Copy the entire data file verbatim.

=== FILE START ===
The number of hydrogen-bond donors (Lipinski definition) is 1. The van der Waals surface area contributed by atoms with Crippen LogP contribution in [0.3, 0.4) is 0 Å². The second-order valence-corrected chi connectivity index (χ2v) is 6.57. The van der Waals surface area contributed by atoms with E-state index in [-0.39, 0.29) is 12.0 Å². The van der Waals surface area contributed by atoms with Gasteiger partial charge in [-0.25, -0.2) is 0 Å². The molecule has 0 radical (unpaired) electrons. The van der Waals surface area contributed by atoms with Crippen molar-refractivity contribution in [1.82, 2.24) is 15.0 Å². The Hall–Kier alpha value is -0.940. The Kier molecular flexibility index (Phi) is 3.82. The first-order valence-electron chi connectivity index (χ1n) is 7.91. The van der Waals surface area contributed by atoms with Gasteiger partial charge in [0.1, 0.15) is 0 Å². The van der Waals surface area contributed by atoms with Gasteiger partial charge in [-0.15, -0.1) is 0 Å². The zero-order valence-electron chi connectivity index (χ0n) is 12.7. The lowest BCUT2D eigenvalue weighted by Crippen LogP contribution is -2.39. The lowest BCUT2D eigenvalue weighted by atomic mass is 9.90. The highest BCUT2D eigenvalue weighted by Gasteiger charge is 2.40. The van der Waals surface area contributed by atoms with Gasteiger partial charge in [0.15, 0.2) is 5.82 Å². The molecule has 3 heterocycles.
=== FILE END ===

The number of hydrogen-bond donors (Lipinski definition) is 1. The van der Waals surface area contributed by atoms with Crippen LogP contribution in [0.3, 0.4) is 0 Å². The second-order valence-corrected chi connectivity index (χ2v) is 6.57. The van der Waals surface area contributed by atoms with E-state index in [-0.39, 0.29) is 12.0 Å². The van der Waals surface area contributed by atoms with Gasteiger partial charge in [-0.25, -0.2) is 0 Å². The molecule has 0 radical (unpaired) electrons. The van der Waals surface area contributed by atoms with Crippen molar-refractivity contribution in [1.82, 2.24) is 15.0 Å². The Hall–Kier alpha value is -0.940. The Kier molecular flexibility index (Phi) is 3.82. The first-order valence-electron chi connectivity index (χ1n) is 7.91. The van der Waals surface area contributed by atoms with Gasteiger partial charge in [0.1, 0.15) is 0 Å². The van der Waals surface area contributed by atoms with Gasteiger partial charge in [-0.15, -0.1) is 0 Å². The zero-order valence-electron chi connectivity index (χ0n) is 12.7. The lowest BCUT2D eigenvalue weighted by Crippen LogP contribution is -2.39. The lowest BCUT2D eigenvalue weighted by atomic mass is 9.90. The highest BCUT2D eigenvalue weighted by Gasteiger charge is 2.40. The van der Waals surface area contributed by atoms with Gasteiger partial charge in [0.15, 0.2) is 5.82 Å². The molecule has 3 heterocycles.